I've encountered this situation enough to notice it becoming a possible anti-pattern in my Dungeon-World Campaign:
GM: "Character A, two strange snake-like creatures burst out of the ground in front of you ready to strike, what do you do?"
B: "Wait, I'm fairly close to character A and I have a halberd which has a bit of a reach. I step forward and thrust the halberd into the snake closer to me."
This situation looks like a hack-and-slash move, albeit not in the turn order I anticipated. The players have been pretty good about sharing the limelight so it isn't problematic in the sense of one player hogging all of the action. So, given that player B is close enough to attack with a couple tiny steps taken, I consider it a Hack-and-Slash, not Aid. Fair enough, right?
Next situation is harder:
GM: "The mansion guard moves to the edge of range where both of your halberds are touching. It looks like either of you could attempt a thrust against the other. Character A, what do you do?"
C: "Wait, before she attacks I'd like to throw one of my knives at him from the side. Maybe it kills him, but at least it would distract him, right?"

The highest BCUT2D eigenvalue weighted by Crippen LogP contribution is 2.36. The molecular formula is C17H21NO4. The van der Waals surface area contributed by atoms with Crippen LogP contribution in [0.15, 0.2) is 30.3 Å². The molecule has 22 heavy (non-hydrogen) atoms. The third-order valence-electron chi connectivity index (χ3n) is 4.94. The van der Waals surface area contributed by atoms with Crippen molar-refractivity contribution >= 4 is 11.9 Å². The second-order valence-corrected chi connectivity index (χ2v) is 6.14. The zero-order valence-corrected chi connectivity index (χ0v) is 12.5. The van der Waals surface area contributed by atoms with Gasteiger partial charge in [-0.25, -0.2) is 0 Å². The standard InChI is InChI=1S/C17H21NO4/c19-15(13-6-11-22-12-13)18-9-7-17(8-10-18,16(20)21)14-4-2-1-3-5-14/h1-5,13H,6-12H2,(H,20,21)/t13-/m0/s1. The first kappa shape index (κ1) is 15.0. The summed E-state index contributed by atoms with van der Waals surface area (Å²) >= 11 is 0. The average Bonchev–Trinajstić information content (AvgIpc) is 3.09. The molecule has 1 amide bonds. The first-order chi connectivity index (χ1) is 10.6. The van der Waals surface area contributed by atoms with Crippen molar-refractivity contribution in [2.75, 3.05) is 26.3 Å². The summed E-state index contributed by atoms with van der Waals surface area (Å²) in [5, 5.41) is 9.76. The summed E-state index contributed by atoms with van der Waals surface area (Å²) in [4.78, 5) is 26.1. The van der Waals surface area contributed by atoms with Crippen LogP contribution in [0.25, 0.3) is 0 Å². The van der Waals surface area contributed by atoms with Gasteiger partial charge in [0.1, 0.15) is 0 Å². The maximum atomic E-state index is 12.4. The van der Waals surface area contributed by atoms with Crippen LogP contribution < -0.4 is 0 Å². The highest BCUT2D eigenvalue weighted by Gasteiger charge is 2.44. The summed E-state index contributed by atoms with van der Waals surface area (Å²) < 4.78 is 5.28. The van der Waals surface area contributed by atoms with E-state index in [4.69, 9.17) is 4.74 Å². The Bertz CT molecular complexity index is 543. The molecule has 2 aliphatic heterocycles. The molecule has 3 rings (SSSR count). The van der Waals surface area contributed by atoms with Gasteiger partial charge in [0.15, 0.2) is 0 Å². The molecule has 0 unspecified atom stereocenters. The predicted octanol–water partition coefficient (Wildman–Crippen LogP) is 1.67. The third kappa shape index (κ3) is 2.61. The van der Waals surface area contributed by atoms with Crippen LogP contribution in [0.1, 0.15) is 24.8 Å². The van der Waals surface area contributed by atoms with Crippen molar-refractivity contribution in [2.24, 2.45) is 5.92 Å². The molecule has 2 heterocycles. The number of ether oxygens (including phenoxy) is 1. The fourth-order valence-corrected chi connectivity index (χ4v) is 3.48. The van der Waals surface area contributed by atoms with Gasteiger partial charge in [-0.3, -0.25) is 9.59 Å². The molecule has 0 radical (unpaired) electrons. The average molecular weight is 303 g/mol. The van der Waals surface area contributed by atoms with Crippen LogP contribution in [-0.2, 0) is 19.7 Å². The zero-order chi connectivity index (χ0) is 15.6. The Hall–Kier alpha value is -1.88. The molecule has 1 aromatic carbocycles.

GM: "Uh sure. You're throwing a knife at him so that's Volley."
C: "Great I roll an 11. I'll deal damage, and... 7 points!"
GM: "Yep those are good rolls. The knife goes straight through his noggin and he drops to the floor, halberd and all. I guess you're not clashing with him character A, but you still have the two guards engaging your friends further down the hall on the left. What do you do?"
Here the spotlight was taken from player A and moved to a Volley with C. Now this one was stated with the objective of either harming or distracting the guardsman. Distracting sounds like Aid, but I mean, it's a knife.
Suppose I had ruled that one was an Aid and it was successful. Does that mean the knife hits the target and doesn't deal damage? Does it mean it hits but deals negligible damage? Does it just mean it hit nearby the foe's head and grabbed his attention?
I had a similar situation deciding whether something was Defend, Aid, or Hack-and-Slash in another setting. In all of these, Aid is the weakest move in terms of how much help it potentially provides. Are the consequences of a failed Aid significantly weaker than a failed Defend or failed Volley?
When do I decide performing some manner of attack is Aid and not Hack and Slash or Volley?